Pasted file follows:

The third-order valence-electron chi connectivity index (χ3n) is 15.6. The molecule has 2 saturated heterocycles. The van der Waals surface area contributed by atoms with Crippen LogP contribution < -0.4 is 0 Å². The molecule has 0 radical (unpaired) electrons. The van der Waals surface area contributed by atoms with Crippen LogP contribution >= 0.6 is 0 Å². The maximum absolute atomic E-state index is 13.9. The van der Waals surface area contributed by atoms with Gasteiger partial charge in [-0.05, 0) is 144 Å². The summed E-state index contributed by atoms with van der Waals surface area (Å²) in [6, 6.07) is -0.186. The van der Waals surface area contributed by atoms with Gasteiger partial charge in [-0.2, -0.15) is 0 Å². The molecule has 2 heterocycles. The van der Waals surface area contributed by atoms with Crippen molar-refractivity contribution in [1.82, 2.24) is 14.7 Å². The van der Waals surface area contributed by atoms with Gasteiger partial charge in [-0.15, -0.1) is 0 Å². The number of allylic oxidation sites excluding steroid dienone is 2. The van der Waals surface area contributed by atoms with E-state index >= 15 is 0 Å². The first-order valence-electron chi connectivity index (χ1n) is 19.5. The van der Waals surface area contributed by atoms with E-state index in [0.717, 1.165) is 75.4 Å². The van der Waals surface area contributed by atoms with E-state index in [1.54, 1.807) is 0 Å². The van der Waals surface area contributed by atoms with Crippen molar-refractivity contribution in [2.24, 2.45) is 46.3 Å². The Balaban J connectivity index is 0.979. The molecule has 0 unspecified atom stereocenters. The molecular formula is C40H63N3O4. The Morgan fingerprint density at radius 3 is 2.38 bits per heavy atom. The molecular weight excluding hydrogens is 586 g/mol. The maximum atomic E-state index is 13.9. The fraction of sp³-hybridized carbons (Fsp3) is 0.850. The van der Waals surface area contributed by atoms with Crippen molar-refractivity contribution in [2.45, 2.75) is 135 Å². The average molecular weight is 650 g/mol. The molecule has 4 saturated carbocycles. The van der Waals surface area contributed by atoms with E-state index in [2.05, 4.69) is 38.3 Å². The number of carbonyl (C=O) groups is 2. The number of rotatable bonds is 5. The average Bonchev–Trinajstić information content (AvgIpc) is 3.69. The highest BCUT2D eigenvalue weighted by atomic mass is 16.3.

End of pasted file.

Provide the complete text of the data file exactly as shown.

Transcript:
The third-order valence-electron chi connectivity index (χ3n) is 15.6. The molecule has 2 saturated heterocycles. The van der Waals surface area contributed by atoms with Crippen LogP contribution < -0.4 is 0 Å². The molecule has 0 radical (unpaired) electrons. The van der Waals surface area contributed by atoms with Crippen LogP contribution >= 0.6 is 0 Å². The maximum absolute atomic E-state index is 13.9. The van der Waals surface area contributed by atoms with Gasteiger partial charge in [-0.05, 0) is 144 Å². The summed E-state index contributed by atoms with van der Waals surface area (Å²) in [6, 6.07) is -0.186. The van der Waals surface area contributed by atoms with Gasteiger partial charge in [-0.2, -0.15) is 0 Å². The molecule has 2 heterocycles. The van der Waals surface area contributed by atoms with Crippen molar-refractivity contribution in [1.82, 2.24) is 14.7 Å². The van der Waals surface area contributed by atoms with Gasteiger partial charge in [-0.15, -0.1) is 0 Å². The number of allylic oxidation sites excluding steroid dienone is 2. The van der Waals surface area contributed by atoms with E-state index >= 15 is 0 Å². The first-order valence-electron chi connectivity index (χ1n) is 19.5. The van der Waals surface area contributed by atoms with E-state index in [0.717, 1.165) is 75.4 Å². The van der Waals surface area contributed by atoms with E-state index in [1.54, 1.807) is 0 Å². The van der Waals surface area contributed by atoms with Crippen molar-refractivity contribution in [2.24, 2.45) is 46.3 Å². The Balaban J connectivity index is 0.979. The molecule has 0 unspecified atom stereocenters. The molecular formula is C40H63N3O4. The Morgan fingerprint density at radius 3 is 2.38 bits per heavy atom. The molecular weight excluding hydrogens is 586 g/mol. The maximum atomic E-state index is 13.9. The fraction of sp³-hybridized carbons (Fsp3) is 0.850. The van der Waals surface area contributed by atoms with Crippen molar-refractivity contribution in [2.45, 2.75) is 135 Å². The average molecular weight is 650 g/mol. The molecule has 4 saturated carbocycles. The van der Waals surface area contributed by atoms with E-state index in [2.05, 4.69) is 38.3 Å². The number of carbonyl (C=O) groups is 2. The number of rotatable bonds is 5. The average Bonchev–Trinajstić information content (AvgIpc) is 3.69. The highest BCUT2D eigenvalue weighted by atomic mass is 16.3.